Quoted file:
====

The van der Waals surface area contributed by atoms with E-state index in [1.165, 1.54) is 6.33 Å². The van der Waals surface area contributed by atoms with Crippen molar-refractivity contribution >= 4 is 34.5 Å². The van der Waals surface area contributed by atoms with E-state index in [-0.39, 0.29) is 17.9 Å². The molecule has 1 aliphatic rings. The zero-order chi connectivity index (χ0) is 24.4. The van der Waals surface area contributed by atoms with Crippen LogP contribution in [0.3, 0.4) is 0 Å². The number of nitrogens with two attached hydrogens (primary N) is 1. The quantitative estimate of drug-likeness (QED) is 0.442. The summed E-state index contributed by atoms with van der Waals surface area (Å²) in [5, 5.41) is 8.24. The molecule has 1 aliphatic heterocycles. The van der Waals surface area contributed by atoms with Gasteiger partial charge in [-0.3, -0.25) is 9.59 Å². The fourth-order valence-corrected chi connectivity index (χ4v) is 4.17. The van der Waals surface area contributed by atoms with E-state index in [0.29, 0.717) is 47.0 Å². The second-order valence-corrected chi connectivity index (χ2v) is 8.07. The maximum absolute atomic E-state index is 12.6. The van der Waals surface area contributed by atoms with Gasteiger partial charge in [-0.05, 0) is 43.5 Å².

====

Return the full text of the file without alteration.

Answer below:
The van der Waals surface area contributed by atoms with E-state index in [1.165, 1.54) is 6.33 Å². The van der Waals surface area contributed by atoms with Crippen molar-refractivity contribution >= 4 is 34.5 Å². The van der Waals surface area contributed by atoms with E-state index in [-0.39, 0.29) is 17.9 Å². The molecule has 1 aliphatic rings. The zero-order chi connectivity index (χ0) is 24.4. The van der Waals surface area contributed by atoms with Crippen LogP contribution in [0.3, 0.4) is 0 Å². The number of nitrogens with two attached hydrogens (primary N) is 1. The quantitative estimate of drug-likeness (QED) is 0.442. The summed E-state index contributed by atoms with van der Waals surface area (Å²) in [5, 5.41) is 8.24. The molecule has 1 aliphatic heterocycles. The van der Waals surface area contributed by atoms with Gasteiger partial charge in [-0.3, -0.25) is 9.59 Å². The fourth-order valence-corrected chi connectivity index (χ4v) is 4.17. The van der Waals surface area contributed by atoms with E-state index in [0.29, 0.717) is 47.0 Å². The second-order valence-corrected chi connectivity index (χ2v) is 8.07. The maximum absolute atomic E-state index is 12.6. The van der Waals surface area contributed by atoms with Gasteiger partial charge in [-0.05, 0) is 43.5 Å².